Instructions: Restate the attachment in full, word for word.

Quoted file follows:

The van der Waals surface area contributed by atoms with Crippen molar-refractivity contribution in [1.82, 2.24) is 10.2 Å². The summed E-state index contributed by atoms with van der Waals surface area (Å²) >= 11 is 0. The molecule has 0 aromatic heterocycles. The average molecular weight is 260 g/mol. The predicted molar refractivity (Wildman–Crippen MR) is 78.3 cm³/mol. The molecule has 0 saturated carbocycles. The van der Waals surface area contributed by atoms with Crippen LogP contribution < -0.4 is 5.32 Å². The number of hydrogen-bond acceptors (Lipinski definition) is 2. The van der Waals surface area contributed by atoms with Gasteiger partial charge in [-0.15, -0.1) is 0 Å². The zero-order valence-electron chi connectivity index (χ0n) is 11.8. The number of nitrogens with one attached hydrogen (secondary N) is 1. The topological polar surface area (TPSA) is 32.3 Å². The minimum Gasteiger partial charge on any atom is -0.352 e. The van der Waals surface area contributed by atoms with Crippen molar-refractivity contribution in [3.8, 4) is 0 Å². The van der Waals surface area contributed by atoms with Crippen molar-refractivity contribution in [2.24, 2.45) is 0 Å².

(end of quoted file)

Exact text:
The van der Waals surface area contributed by atoms with Crippen molar-refractivity contribution in [1.82, 2.24) is 10.2 Å². The summed E-state index contributed by atoms with van der Waals surface area (Å²) >= 11 is 0. The molecule has 0 aromatic heterocycles. The average molecular weight is 260 g/mol. The predicted molar refractivity (Wildman–Crippen MR) is 78.3 cm³/mol. The molecule has 0 saturated carbocycles. The van der Waals surface area contributed by atoms with Crippen LogP contribution < -0.4 is 5.32 Å². The number of hydrogen-bond acceptors (Lipinski definition) is 2. The van der Waals surface area contributed by atoms with Gasteiger partial charge in [-0.15, -0.1) is 0 Å². The zero-order valence-electron chi connectivity index (χ0n) is 11.8. The number of nitrogens with one attached hydrogen (secondary N) is 1. The topological polar surface area (TPSA) is 32.3 Å². The minimum Gasteiger partial charge on any atom is -0.352 e. The van der Waals surface area contributed by atoms with Crippen molar-refractivity contribution in [3.8, 4) is 0 Å². The van der Waals surface area contributed by atoms with Crippen molar-refractivity contribution in [2.24, 2.45) is 0 Å².